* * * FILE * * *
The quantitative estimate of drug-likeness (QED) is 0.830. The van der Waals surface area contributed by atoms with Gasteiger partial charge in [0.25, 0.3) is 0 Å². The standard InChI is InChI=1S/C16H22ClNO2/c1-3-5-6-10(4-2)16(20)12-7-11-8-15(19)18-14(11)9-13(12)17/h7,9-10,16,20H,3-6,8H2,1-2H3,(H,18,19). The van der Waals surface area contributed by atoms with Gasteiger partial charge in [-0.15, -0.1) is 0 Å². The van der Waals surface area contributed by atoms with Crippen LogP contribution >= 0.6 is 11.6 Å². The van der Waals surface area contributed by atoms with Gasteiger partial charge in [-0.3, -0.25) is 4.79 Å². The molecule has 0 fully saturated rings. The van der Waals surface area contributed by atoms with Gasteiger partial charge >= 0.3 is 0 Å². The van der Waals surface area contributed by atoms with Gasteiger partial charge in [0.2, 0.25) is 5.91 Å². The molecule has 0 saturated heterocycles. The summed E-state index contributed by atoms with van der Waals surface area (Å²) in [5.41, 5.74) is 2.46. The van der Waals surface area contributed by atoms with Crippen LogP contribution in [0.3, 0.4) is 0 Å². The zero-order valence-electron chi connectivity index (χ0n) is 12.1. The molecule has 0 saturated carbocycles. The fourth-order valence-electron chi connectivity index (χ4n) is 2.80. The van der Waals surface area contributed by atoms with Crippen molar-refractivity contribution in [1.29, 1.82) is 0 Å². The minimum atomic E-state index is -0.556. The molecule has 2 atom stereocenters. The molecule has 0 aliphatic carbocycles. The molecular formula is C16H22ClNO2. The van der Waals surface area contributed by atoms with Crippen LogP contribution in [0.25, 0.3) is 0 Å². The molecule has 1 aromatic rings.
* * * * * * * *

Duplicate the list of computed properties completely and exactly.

The quantitative estimate of drug-likeness (QED) is 0.830. The van der Waals surface area contributed by atoms with Gasteiger partial charge in [0.25, 0.3) is 0 Å². The standard InChI is InChI=1S/C16H22ClNO2/c1-3-5-6-10(4-2)16(20)12-7-11-8-15(19)18-14(11)9-13(12)17/h7,9-10,16,20H,3-6,8H2,1-2H3,(H,18,19). The van der Waals surface area contributed by atoms with Gasteiger partial charge in [-0.15, -0.1) is 0 Å². The van der Waals surface area contributed by atoms with Crippen LogP contribution >= 0.6 is 11.6 Å². The van der Waals surface area contributed by atoms with Gasteiger partial charge in [-0.3, -0.25) is 4.79 Å². The molecule has 0 fully saturated rings. The van der Waals surface area contributed by atoms with Gasteiger partial charge >= 0.3 is 0 Å². The van der Waals surface area contributed by atoms with Gasteiger partial charge in [0.2, 0.25) is 5.91 Å². The molecule has 0 saturated heterocycles. The summed E-state index contributed by atoms with van der Waals surface area (Å²) in [5.41, 5.74) is 2.46. The van der Waals surface area contributed by atoms with Crippen LogP contribution in [0.3, 0.4) is 0 Å². The zero-order valence-electron chi connectivity index (χ0n) is 12.1. The molecule has 0 saturated carbocycles. The fourth-order valence-electron chi connectivity index (χ4n) is 2.80. The van der Waals surface area contributed by atoms with Crippen molar-refractivity contribution in [1.29, 1.82) is 0 Å². The minimum atomic E-state index is -0.556. The molecule has 2 atom stereocenters. The molecule has 0 aliphatic carbocycles. The molecular formula is C16H22ClNO2. The van der Waals surface area contributed by atoms with Crippen LogP contribution in [0.25, 0.3) is 0 Å². The molecule has 1 aromatic rings.